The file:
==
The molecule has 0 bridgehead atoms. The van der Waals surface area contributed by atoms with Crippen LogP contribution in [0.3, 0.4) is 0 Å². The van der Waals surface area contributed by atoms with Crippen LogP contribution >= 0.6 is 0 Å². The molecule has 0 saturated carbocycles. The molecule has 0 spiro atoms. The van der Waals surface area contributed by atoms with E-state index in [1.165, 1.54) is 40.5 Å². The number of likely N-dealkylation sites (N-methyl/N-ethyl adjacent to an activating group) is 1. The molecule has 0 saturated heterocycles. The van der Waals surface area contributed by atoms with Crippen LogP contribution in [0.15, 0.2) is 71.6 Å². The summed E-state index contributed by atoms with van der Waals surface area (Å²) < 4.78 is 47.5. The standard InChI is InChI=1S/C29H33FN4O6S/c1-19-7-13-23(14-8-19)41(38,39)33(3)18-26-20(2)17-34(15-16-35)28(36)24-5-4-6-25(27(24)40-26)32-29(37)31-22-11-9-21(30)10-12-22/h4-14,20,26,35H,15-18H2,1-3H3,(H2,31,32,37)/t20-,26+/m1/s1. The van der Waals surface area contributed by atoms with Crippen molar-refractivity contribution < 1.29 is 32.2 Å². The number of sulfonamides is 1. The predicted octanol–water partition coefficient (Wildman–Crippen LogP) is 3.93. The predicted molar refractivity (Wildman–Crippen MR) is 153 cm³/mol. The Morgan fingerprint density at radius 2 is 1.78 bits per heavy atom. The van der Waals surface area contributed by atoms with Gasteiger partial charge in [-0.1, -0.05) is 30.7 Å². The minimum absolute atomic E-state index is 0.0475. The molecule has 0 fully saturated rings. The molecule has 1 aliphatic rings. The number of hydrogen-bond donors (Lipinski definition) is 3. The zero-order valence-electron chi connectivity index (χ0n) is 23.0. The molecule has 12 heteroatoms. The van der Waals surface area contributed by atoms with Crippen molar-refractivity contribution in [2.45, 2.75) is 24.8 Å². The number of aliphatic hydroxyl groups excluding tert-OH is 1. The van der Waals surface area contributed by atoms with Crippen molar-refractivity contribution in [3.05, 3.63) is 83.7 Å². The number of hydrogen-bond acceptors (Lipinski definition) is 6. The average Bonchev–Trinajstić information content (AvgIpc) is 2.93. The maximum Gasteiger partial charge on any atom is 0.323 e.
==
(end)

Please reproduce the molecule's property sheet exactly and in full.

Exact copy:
The molecule has 0 bridgehead atoms. The van der Waals surface area contributed by atoms with Crippen LogP contribution in [0.3, 0.4) is 0 Å². The van der Waals surface area contributed by atoms with Crippen LogP contribution >= 0.6 is 0 Å². The molecule has 0 saturated carbocycles. The molecule has 0 spiro atoms. The van der Waals surface area contributed by atoms with E-state index in [1.165, 1.54) is 40.5 Å². The number of likely N-dealkylation sites (N-methyl/N-ethyl adjacent to an activating group) is 1. The molecule has 0 saturated heterocycles. The van der Waals surface area contributed by atoms with Crippen LogP contribution in [0.15, 0.2) is 71.6 Å². The summed E-state index contributed by atoms with van der Waals surface area (Å²) < 4.78 is 47.5. The standard InChI is InChI=1S/C29H33FN4O6S/c1-19-7-13-23(14-8-19)41(38,39)33(3)18-26-20(2)17-34(15-16-35)28(36)24-5-4-6-25(27(24)40-26)32-29(37)31-22-11-9-21(30)10-12-22/h4-14,20,26,35H,15-18H2,1-3H3,(H2,31,32,37)/t20-,26+/m1/s1. The van der Waals surface area contributed by atoms with Crippen molar-refractivity contribution < 1.29 is 32.2 Å². The number of sulfonamides is 1. The predicted octanol–water partition coefficient (Wildman–Crippen LogP) is 3.93. The predicted molar refractivity (Wildman–Crippen MR) is 153 cm³/mol. The Morgan fingerprint density at radius 2 is 1.78 bits per heavy atom. The van der Waals surface area contributed by atoms with Gasteiger partial charge in [-0.1, -0.05) is 30.7 Å². The minimum absolute atomic E-state index is 0.0475. The molecule has 0 fully saturated rings. The molecule has 1 aliphatic rings. The number of hydrogen-bond donors (Lipinski definition) is 3. The zero-order valence-electron chi connectivity index (χ0n) is 23.0. The molecule has 12 heteroatoms. The van der Waals surface area contributed by atoms with Crippen molar-refractivity contribution in [2.45, 2.75) is 24.8 Å². The number of aliphatic hydroxyl groups excluding tert-OH is 1. The van der Waals surface area contributed by atoms with Crippen molar-refractivity contribution in [3.05, 3.63) is 83.7 Å². The number of hydrogen-bond acceptors (Lipinski definition) is 6. The average Bonchev–Trinajstić information content (AvgIpc) is 2.93. The maximum Gasteiger partial charge on any atom is 0.323 e.